ith two bad movies back to back that ultimately wrecked the series, it's hard
to remember that at one time the Batman series was actually really good.
Probably the best example of that is the second entry, where director Tim Burton
Fish") was given free reign to let his dark sensibilities out to
play. The result is the darkest film in the series, and the closest to ever come
to the Dark Knight's noir-ish origins.
The sequel gives us the Penguin (Danny DeVito), a deformed
and carnivorous baby dumped into Gotham River by his horrified socialite
parents. He resurfaces 33 years later to blackmail a wealthy businessman
(Christopher Walken) to help make him a respectable citizen. Meanwhile, said
businessman's secretary (Michelle Pfeiffer) stumbles upon her boss's plans to
build a questionable power plant. This results in him pushing her out a window,
but she is resurrected as The Catwoman. Later, the Penguin campaigns to be mayor
of Gotham, and joins forces with Catwoman to destroy their mutual enemy --
The original "Batman"
was a landmark comic book film, a highly entertaining piece of grandiosity that
ultimately amounted to very little. But the sequel is quite the opposite.
Director Tim Burton is no longer held back by the executives of Warner Brothers,
and is granted the chance to show his true vision of Batman. The result is a
gothic nightmare, populated by grotesque characters and brooding atmosphere.
Rarely letting up on the surreal vibe, Burton gives us the spectacle he should
have been allowed to deliver in the first film. His dark approach works
especially well during the fight scenes with Batman, in which the shadows
enhance Batman's menace and the whole thing just looks really cool.
The sets by Bo Welch are amazing, a Teutonic, "Metropolis"-like
Gotham -- perfect to house the larger than life characters. Danny Elfman's moody
score adds more gloom to the proceedings, and is the perfect musical
accompaniment to Burton's vision. The Bat suit is also given a nice upgrade; it
now looks more like a modern day suit of armor, making Batman look even more
formidable. The Penguin is given a frightening makeover, and is sure to inspire
repulsion with his deformed pale body and short stature.
Back for a second turn as Batman, Michael Keaton ("Beetlejuice")
plays the part like he knows the character inside out. Bruce Wayne is constantly
brooding, very intense, and rarely smiles -- exactly the way a man with a U-Haul
full of emotional baggage would act. The character's transformation when he puts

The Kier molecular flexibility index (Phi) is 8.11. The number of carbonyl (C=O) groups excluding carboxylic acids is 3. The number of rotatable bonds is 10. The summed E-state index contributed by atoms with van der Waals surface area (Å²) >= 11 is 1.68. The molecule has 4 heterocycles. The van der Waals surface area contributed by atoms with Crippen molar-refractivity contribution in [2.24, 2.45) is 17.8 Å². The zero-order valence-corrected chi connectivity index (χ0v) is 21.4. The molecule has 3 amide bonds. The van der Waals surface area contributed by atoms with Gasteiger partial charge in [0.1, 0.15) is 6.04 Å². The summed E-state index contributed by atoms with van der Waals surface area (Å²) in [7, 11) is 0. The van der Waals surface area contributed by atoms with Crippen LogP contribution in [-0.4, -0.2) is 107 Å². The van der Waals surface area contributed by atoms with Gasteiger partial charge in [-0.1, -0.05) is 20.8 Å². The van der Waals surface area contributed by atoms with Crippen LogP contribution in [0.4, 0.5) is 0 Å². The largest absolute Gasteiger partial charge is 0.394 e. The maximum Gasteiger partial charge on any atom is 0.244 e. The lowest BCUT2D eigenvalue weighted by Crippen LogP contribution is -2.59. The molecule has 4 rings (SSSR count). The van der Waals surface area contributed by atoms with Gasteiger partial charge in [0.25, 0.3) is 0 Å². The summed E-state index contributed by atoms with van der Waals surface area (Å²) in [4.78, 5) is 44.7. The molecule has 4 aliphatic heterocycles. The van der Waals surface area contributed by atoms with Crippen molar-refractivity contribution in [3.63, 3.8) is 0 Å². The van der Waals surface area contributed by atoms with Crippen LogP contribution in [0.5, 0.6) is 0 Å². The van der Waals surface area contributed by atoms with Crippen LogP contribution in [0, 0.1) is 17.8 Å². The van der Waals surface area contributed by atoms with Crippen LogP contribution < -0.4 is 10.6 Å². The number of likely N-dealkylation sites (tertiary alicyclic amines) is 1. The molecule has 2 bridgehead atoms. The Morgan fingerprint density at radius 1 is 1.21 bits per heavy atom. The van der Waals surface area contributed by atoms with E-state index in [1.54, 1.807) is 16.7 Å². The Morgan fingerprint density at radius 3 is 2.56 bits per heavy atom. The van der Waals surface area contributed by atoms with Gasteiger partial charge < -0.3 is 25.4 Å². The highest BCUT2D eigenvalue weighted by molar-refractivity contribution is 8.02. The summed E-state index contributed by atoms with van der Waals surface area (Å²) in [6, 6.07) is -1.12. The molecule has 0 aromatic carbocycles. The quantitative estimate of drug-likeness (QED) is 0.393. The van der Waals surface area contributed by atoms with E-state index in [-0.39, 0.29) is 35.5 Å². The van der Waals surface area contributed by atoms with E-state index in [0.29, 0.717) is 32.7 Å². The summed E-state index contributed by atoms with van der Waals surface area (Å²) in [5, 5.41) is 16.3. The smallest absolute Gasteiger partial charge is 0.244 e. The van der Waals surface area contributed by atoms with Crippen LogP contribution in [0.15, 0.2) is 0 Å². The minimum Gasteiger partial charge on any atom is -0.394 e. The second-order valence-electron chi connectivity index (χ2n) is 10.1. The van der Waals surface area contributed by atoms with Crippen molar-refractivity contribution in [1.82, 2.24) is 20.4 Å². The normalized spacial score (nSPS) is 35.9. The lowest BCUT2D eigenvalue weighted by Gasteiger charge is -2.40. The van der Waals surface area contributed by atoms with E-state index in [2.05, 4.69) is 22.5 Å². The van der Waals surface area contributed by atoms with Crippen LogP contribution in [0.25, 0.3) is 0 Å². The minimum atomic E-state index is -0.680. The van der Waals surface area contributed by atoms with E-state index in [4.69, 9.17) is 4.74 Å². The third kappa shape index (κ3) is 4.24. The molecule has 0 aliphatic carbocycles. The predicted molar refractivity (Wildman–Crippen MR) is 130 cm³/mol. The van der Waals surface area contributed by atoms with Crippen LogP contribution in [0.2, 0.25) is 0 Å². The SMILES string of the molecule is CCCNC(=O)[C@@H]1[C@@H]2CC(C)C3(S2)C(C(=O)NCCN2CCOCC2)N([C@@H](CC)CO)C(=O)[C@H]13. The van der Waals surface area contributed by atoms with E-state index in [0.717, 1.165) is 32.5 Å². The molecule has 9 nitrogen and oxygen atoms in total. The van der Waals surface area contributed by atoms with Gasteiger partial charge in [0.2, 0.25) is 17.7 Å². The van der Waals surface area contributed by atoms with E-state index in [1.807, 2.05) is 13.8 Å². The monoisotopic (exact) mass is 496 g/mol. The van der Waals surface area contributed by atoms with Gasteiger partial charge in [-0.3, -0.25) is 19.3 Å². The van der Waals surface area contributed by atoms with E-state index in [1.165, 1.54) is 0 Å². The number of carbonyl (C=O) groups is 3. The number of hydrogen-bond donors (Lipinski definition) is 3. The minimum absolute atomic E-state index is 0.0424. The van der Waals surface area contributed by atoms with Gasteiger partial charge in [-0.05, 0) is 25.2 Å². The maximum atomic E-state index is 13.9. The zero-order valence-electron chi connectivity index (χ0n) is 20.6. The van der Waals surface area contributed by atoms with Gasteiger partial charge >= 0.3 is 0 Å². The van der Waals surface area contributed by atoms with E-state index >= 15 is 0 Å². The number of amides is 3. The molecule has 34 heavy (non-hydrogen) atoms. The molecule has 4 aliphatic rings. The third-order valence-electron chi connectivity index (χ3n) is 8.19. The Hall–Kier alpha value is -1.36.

on the suit is obvious -- his dark side takes over and woe to the criminals that
cross his path. "Batman Returns" demonstrates why Michael Keaton has
been the best Batman so far. He plays the part like he understands the duality
Bruce must live with -- the playboy side he shows the world, and the dark
avenger he keeps locked inside.
Danny DeVito ("Ruthless
People") is equally good as the Penguin, a murderous, sexually
depraved criminal with a yearning for acceptance. He may be evil, but at times
you can't help but feel a little pity for someone rejected by his parents and
society purely because of outward appearances. As Max Shreck, Christopher Walken
("Man on Fire") nails the part of the opportunistic
tycoon, and at times seems to be lampooning Donald Trump and his ilk. The only
wild card is Michelle Pfeiffer as Catwoman. Pfeiffer plays the role of a
seductive villainess well enough, but how did a meek secretary learn to be so
The only problem with the film is the screenplay by Daniel Waters, Sam Hamm, and
an uncredited Wesley Strick. Although mostly well-written, the script starts to
unravel into a pile of illogical situations two-thirds of the way through. For
instance, why does the Penguin have his rocket-packed avian army available so
quickly if he plans on killing the first born children of Gotham? Why couldn't
the Penguin show more subtlety in framing Batman? (Like the world's greatest
detective would leave a Batarang at a crime scene...) Also, why doesn't the Ice
Princess recognize the Penguin, when he's been all over the news? Common sense
questions like these mare "Batman Returns".
Hopefully in June 2005, "Batman Begins" will
overshadow "Batman Returns" and put the luster back on the
"Batman" franchise. In the meantime, we can still watch this film and
fondly remember a time when you didn't have to cringe while watching a